On a winter walk at West Runton you’ll probably see a few happy dogs racing on the beach. Yet go back about 600,000 years and you’d be more likely to see elephants. Actually, Harold and Margaret Hems did see one, in December 1990. At least, they saw its pelvic bone, poking out of the cliff after a violent winter storm. Five years later a full excavation unearthed the oldest and largest Steppe Mammoth skeleton ever found in the UK. Standing at 4m tall and weighing 10 tonnes, this gigantic prehistoric mammal has become a local legend.
A towering creature, the Steppe Mammoth – Mammuthus trogontherii – roamed this ancient place with rhino, bison, beaver, hyena and also stone age settlers. But they shared a very different view to the one we see today. In fact our ancestors could have walked from Norfolk to Holland without getting their feet wet because the choppy North Sea was a land of rivers, grasses and savannah. Imagine that as you gaze at the horizon!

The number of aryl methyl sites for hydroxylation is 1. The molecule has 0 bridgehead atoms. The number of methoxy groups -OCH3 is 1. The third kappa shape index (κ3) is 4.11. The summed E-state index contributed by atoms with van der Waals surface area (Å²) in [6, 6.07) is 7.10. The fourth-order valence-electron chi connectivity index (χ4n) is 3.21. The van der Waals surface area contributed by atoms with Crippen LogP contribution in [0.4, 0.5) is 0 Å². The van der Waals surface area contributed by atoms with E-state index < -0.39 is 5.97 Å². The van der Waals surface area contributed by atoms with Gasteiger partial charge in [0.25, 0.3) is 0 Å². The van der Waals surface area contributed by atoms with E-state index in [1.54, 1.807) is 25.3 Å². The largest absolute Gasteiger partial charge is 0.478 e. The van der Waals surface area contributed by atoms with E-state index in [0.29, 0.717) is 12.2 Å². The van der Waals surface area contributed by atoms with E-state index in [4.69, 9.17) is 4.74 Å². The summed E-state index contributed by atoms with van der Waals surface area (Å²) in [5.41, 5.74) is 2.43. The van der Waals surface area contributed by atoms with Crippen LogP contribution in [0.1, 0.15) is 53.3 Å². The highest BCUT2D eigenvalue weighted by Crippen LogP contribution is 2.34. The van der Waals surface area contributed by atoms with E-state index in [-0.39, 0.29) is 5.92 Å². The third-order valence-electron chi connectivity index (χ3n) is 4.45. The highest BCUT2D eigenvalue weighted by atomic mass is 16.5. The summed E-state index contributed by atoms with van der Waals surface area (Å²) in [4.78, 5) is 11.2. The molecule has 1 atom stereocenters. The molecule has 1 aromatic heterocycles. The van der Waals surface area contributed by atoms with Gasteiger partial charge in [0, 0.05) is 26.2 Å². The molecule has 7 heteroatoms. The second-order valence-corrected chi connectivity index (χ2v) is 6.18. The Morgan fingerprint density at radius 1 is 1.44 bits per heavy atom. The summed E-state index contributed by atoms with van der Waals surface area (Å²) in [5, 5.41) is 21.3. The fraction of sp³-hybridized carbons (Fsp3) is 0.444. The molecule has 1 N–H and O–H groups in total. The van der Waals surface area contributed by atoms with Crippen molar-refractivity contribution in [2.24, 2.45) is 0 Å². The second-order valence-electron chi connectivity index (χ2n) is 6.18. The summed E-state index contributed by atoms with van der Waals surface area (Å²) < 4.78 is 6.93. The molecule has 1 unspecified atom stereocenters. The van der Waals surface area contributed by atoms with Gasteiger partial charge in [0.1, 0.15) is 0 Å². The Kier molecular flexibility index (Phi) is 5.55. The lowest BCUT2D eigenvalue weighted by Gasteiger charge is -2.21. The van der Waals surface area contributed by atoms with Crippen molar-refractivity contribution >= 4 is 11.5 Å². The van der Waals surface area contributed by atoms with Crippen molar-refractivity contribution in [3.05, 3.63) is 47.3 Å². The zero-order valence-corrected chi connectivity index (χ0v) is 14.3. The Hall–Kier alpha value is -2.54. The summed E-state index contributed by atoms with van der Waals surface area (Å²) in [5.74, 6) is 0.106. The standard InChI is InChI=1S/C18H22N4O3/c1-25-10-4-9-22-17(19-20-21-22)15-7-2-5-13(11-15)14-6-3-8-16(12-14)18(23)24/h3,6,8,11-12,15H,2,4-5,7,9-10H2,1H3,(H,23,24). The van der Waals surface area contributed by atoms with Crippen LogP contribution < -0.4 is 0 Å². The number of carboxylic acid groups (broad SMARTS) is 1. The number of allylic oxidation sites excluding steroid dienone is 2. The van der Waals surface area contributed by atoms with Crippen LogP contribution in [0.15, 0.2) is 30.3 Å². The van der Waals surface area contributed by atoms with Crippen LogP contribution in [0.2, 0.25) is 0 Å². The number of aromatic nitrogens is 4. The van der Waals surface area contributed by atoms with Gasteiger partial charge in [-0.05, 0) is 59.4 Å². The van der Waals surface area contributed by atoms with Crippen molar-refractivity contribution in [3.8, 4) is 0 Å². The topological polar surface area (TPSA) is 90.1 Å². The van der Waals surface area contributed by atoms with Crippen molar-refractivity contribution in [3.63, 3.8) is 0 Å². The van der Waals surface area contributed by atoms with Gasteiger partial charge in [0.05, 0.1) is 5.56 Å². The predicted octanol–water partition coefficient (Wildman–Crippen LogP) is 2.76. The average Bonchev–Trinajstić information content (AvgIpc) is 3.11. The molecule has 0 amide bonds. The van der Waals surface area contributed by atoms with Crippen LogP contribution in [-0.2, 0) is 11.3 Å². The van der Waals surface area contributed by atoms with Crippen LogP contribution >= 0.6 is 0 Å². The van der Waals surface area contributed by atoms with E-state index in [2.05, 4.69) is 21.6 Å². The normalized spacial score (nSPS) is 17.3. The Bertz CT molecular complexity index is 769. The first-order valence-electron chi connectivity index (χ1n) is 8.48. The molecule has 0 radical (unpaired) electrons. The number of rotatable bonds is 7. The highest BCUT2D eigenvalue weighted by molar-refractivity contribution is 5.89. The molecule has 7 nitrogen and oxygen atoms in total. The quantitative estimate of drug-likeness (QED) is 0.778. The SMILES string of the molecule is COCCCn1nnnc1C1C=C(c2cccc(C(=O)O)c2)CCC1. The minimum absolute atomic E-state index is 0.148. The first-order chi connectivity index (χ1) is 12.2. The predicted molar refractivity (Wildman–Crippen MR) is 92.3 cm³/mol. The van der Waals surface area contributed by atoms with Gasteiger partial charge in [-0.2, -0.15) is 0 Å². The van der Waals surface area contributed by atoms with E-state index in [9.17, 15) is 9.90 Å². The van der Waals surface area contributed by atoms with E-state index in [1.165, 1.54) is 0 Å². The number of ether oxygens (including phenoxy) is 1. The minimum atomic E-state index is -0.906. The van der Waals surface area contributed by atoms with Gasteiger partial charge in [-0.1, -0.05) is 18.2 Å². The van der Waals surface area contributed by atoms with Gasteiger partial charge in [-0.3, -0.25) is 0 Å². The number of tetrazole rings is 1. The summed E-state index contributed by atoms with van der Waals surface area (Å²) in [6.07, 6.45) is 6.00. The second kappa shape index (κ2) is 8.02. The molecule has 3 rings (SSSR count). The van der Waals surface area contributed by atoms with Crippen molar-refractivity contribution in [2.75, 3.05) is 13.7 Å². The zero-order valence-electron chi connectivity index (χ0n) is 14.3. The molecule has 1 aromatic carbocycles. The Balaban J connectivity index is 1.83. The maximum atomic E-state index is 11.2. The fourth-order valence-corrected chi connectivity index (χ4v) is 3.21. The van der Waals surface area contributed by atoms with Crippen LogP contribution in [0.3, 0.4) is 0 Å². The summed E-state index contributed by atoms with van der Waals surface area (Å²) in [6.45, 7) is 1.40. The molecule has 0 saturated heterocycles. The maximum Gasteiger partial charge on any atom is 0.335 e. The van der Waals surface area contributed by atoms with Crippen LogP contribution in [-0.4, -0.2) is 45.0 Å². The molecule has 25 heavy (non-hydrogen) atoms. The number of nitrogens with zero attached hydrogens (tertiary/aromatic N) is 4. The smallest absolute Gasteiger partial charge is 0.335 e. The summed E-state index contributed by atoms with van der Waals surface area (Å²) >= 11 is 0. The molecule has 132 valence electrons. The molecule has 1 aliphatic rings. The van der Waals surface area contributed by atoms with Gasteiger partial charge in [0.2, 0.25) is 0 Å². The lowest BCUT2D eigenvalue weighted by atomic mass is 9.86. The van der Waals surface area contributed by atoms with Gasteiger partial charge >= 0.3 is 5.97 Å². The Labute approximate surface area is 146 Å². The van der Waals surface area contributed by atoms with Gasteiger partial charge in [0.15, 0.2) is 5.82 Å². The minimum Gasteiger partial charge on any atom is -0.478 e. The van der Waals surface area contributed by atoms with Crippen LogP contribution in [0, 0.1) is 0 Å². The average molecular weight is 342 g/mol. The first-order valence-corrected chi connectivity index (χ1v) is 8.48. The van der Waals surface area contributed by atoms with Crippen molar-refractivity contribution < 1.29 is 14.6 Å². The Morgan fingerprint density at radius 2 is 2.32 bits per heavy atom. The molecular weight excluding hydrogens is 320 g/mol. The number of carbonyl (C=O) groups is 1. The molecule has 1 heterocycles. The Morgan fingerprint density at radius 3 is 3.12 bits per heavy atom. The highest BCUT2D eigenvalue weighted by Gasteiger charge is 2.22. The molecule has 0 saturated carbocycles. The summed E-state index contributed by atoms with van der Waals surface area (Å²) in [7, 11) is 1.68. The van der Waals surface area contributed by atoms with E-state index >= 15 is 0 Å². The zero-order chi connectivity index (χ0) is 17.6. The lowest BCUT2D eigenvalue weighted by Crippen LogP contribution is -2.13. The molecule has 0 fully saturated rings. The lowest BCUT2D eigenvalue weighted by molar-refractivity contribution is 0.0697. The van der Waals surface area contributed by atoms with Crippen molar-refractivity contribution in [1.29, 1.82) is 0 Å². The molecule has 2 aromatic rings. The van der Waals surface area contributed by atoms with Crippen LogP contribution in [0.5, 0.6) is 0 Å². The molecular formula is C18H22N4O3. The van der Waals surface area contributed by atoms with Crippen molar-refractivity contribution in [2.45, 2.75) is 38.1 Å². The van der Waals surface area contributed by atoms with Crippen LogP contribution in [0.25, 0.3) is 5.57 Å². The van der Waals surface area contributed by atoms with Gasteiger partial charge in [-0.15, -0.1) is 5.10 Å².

The mammoth’s near complete but fragile skeleton is preserved by Norfolk Museum Services. You can see part of it in Cromer Museum and find out more at West Runton Beach Café’s learning hub.
When winter gales scour the Norfolk coast and chunks of eroding cliff crumble down, a walker might scout a pre-historic fossil, perhaps a fragment of deer antler or mysterious mammal bone. But no one has been as fortunate as Mr and Mrs Hems. At least, not yet…